The preparation of Spanakopita, a Greek-style spinach pie, offered the class valuable insights on handling the paper-thin filo pastry. Instructors informed the class that the pastry may often be labeled “Strudel Pastry” at the grocery store and is most commonly found in the frozen section. When working with filo, a lightly damp towel should be kept over the unused sheets to keep them from drying out. Each layer of filo is ideally buttered as you are putting the layer in, not ahead of time.

Of all the culinary treats prepared, Kataifi was a crowd favorite. The classroom grew quiet, students were riveted as the instructor demonstrated how to press Kataifi pastry into the pan and layer it with a sweet nut mixture. The silence in the room was quickly broken, though, when samples of Kataifi arrived at the tables. “Oohs” and “ahhs” permeated the room with each flavorful bite of this delectable dessert.

Complementing the feast was a bottle of Moschofilero Erasmios (Kotrotsos Winery,) a dry robust white wine made from the Moschofilero grapes primarily grown in the Peloponnese region of Greece. Moschofilero Erasmios is commonly paired with fish or fruits and compliments Greek desserts quite well. Take good note of this tip: Judging from the clean plates and empty bottles at each table, the Moschofilero Erasmios wine was an equal crowd-pleaser to the Greek cuisine!

Lines outside the food tents, where Norfolk Greek Festival foods are in high demand.

Lines outside the food tents, where Norfolk Greek Festival foods are in high demand.

“We were a little surprised by how well our classes have been received by the community,” said Emmons. “I think we need more access in Norfolk for farm to table initiatives and bringing cooking back into the kitchen.”

As long as the community shows interest, Emmons said the Norfolk Hellenic Women’s Club will continue to share their traditions, tricks and love of Greek cuisine at the festival each year. As evidenced by the full classroom and crazy-long lines at the outdoor food tents, there’s no shortage of interest in Greek foods. We should expect to see “Cooking with the Greeks” return next year.

 

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The Norfolk Greek Festival, is Tidewater’s oldest and largest ethnic festival. Hosted annually in May, it features traditional Greek cuisine, arts, crafts, entertainment and tours of the Annunciation Greek Orthodox Cathedral. Find more information at http://norfolkgreekfestival.com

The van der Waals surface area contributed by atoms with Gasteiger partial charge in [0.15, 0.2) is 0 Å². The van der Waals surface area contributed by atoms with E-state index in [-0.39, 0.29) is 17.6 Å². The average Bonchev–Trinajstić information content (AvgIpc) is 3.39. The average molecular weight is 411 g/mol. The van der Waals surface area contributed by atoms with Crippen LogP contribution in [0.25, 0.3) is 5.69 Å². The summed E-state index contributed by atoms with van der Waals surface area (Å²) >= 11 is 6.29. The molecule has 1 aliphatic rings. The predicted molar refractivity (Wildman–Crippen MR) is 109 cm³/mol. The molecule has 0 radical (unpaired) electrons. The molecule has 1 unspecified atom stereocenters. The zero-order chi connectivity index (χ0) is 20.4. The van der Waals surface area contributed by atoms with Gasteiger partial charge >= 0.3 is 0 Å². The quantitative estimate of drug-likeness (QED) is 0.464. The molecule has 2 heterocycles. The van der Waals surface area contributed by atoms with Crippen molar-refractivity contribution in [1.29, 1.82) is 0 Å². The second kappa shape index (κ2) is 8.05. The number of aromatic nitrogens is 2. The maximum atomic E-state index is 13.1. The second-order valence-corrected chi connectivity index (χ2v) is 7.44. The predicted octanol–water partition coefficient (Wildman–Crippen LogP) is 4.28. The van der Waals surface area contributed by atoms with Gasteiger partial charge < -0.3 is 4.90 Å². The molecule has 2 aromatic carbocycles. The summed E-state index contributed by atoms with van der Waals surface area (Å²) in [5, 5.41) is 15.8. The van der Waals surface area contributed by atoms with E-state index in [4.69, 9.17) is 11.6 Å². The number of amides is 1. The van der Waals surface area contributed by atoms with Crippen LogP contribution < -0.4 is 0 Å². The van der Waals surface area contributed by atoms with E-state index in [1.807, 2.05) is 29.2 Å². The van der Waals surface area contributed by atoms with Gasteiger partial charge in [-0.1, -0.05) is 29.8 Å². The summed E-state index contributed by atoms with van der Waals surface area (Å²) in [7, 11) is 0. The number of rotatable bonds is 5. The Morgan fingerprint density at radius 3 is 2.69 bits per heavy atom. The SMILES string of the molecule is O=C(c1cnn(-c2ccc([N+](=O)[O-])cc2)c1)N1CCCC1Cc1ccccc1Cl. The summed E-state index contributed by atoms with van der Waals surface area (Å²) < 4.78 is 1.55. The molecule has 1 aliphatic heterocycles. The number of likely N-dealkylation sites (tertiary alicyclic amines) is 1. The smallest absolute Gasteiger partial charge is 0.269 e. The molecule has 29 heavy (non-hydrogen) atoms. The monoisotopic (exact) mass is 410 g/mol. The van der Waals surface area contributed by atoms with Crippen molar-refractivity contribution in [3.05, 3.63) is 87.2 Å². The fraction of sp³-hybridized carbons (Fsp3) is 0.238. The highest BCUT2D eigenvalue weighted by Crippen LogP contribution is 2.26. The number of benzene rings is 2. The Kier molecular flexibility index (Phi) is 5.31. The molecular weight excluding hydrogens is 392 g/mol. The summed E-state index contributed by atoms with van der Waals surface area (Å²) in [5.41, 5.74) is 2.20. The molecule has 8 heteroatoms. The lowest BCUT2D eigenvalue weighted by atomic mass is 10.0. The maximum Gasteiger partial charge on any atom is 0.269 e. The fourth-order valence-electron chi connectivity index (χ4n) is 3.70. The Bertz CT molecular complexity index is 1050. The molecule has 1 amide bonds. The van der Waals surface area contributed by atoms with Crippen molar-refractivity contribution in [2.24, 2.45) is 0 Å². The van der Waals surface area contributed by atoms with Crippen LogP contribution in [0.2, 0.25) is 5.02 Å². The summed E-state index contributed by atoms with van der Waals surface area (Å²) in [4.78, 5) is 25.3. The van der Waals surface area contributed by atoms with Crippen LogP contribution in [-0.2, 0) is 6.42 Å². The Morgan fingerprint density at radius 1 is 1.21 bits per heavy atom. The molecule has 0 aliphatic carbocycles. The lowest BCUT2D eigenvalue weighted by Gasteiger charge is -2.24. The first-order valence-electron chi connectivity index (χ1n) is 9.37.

The Norfolk Hellenic Women’s Club is one of the oldest organizations in the area, recently celebrating its 100th anniversary.
*”Come Cook With Us: A Thesaurus of Greek Cooking” is available for purchase regionally through the Norfolk Hellenic Women’s Club.

 

Destination Norfolk Ghent District: Virginia’s Hidden Cultural Gem

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Walkway along “The Haugue,” Ghent District

Nestled between the midtown and downtown tunnels, hugging the Elizabeth River, the Ghent District in Norfolk offers visitors hope. Hope that history can triumph over the rage of the industrial machine. Hope that charming, picturesque neighborhoods are not merely trivial anecdotes in Norman Rockwell magazines, but still are pulsating epicenters for residents and tourists alike.  There is a current racing just below the surface – this is an area barely containing its brilliance and buoyancy.

Every step along the streets of the Ghent District delivers a constant stream of eye-candy from Colonial and Queen Anne architecture to river front views or lush sprawling landscapes and parks. Shopping and dining locations cluster along Colley Avenue and 21st Street. Within the span of a mile you can visit the Chrysler Museum of Art  to view a breath-taking collection, peruse an eclectic collection of vintage and specialty shops, and then grab a glass of vino and relax on the patio of the Mermaid Winery on West 22nd Street.

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“Ringo” Willy from Doumar’s

After the ambiance of the area snags you, the food will keep you rooted with an endless array of cuisine options from barbecue and waffle cones at the historic Doumar’s on Monticello Avenue to upscale bistros like the Green Onion on Colley Avenue where lobster rolls and pan-seared duck breast steal the limelight.

When you’ve had your fill, a visit to Nauticus for an interactive experience with Navy history and a tour of the Battleship Wisconsin will take you back in time and tickle your aquatic senses. If the sea doesn’t speak to you, the Harrison Opera House on Virginia Beach Blvd may carry the right tune.

Cultural activities add to the merriment including the popular Stockley Gardens Spring Arts Festival hosted in Stockley Gardens Park along Olney Road and the Annual Virginia Beer Festival which takes place on the waterfront just outside the Ghent District in downtown Norfolk.  The Naro Theater on Colley Avenue provides a steady community gathering place year round where visitors can experience new Indie films and live music.

If you have a day to spend or a week to relax, there’s absolutely no shortage of local culture and cuisine to crave in Norfolk’s Ghent District.  The real challenge is tearing yourself away when it’s time to leave and scrambling to carve out time to visit again.

Yes Virginia, there is a magical vacation spot.  One that will supply you with rich experiences and a wistful hope of return!

Find more information on local Norfolk attractions and events at http://www.visitnorfolktoday.com/